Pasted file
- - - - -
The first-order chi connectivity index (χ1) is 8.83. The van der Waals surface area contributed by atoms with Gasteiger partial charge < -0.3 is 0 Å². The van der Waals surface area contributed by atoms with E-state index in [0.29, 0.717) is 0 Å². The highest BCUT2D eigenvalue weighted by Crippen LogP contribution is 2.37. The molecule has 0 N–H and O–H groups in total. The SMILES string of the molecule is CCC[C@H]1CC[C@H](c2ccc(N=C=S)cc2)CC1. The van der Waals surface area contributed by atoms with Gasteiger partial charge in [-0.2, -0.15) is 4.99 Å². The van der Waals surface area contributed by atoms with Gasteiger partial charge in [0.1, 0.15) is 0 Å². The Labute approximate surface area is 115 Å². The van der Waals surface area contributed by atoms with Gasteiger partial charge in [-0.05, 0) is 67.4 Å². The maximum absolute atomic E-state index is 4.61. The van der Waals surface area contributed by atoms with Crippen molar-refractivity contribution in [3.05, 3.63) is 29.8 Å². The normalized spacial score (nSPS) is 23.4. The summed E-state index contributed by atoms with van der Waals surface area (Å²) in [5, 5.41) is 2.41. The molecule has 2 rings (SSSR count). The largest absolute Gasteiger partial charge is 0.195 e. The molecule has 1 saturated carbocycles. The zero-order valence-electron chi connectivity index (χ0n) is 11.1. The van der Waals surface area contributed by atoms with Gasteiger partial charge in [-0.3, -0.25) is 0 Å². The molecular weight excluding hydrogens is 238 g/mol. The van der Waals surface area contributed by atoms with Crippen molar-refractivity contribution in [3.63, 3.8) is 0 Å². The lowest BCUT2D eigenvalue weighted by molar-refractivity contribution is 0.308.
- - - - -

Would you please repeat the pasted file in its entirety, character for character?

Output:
The first-order chi connectivity index (χ1) is 8.83. The van der Waals surface area contributed by atoms with Gasteiger partial charge < -0.3 is 0 Å². The van der Waals surface area contributed by atoms with E-state index in [0.29, 0.717) is 0 Å². The highest BCUT2D eigenvalue weighted by Crippen LogP contribution is 2.37. The molecule has 0 N–H and O–H groups in total. The SMILES string of the molecule is CCC[C@H]1CC[C@H](c2ccc(N=C=S)cc2)CC1. The van der Waals surface area contributed by atoms with Gasteiger partial charge in [-0.2, -0.15) is 4.99 Å². The van der Waals surface area contributed by atoms with Gasteiger partial charge in [0.1, 0.15) is 0 Å². The Labute approximate surface area is 115 Å². The van der Waals surface area contributed by atoms with Gasteiger partial charge in [-0.05, 0) is 67.4 Å². The maximum absolute atomic E-state index is 4.61. The van der Waals surface area contributed by atoms with Crippen molar-refractivity contribution in [3.05, 3.63) is 29.8 Å². The normalized spacial score (nSPS) is 23.4. The summed E-state index contributed by atoms with van der Waals surface area (Å²) in [5, 5.41) is 2.41. The molecule has 2 rings (SSSR count). The largest absolute Gasteiger partial charge is 0.195 e. The molecule has 1 saturated carbocycles. The zero-order valence-electron chi connectivity index (χ0n) is 11.1. The van der Waals surface area contributed by atoms with Gasteiger partial charge in [-0.3, -0.25) is 0 Å². The molecular weight excluding hydrogens is 238 g/mol. The van der Waals surface area contributed by atoms with Crippen molar-refractivity contribution in [3.63, 3.8) is 0 Å². The lowest BCUT2D eigenvalue weighted by molar-refractivity contribution is 0.308.